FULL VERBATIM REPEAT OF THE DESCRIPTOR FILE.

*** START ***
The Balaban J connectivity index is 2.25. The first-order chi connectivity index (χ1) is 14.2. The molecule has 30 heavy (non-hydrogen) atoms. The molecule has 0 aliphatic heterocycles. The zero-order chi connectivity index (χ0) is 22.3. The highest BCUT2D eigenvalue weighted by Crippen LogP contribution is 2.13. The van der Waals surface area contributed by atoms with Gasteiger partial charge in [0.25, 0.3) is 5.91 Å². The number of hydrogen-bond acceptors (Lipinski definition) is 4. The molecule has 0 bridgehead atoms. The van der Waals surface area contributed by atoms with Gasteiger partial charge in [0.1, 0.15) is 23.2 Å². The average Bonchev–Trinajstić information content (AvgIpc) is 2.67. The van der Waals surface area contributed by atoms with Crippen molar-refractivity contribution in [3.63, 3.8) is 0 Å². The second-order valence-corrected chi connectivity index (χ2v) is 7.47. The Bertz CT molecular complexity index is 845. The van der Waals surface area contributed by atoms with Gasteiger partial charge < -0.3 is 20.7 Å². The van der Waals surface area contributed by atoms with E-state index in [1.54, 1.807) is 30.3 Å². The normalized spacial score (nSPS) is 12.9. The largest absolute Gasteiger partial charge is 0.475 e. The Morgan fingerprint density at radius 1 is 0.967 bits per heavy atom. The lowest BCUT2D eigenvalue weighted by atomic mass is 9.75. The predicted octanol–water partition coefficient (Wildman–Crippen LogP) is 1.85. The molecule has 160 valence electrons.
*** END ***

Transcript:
The Balaban J connectivity index is 2.25. The first-order chi connectivity index (χ1) is 14.2. The molecule has 30 heavy (non-hydrogen) atoms. The molecule has 0 aliphatic heterocycles. The zero-order chi connectivity index (χ0) is 22.3. The highest BCUT2D eigenvalue weighted by Crippen LogP contribution is 2.13. The van der Waals surface area contributed by atoms with Gasteiger partial charge in [0.25, 0.3) is 5.91 Å². The number of hydrogen-bond acceptors (Lipinski definition) is 4. The molecule has 0 bridgehead atoms. The van der Waals surface area contributed by atoms with Gasteiger partial charge in [0.1, 0.15) is 23.2 Å². The average Bonchev–Trinajstić information content (AvgIpc) is 2.67. The van der Waals surface area contributed by atoms with Crippen molar-refractivity contribution in [3.63, 3.8) is 0 Å². The second-order valence-corrected chi connectivity index (χ2v) is 7.47. The Bertz CT molecular complexity index is 845. The van der Waals surface area contributed by atoms with Gasteiger partial charge < -0.3 is 20.7 Å². The van der Waals surface area contributed by atoms with E-state index in [1.54, 1.807) is 30.3 Å². The normalized spacial score (nSPS) is 12.9. The largest absolute Gasteiger partial charge is 0.475 e. The Morgan fingerprint density at radius 1 is 0.967 bits per heavy atom. The lowest BCUT2D eigenvalue weighted by atomic mass is 9.75. The predicted octanol–water partition coefficient (Wildman–Crippen LogP) is 1.85. The molecule has 160 valence electrons.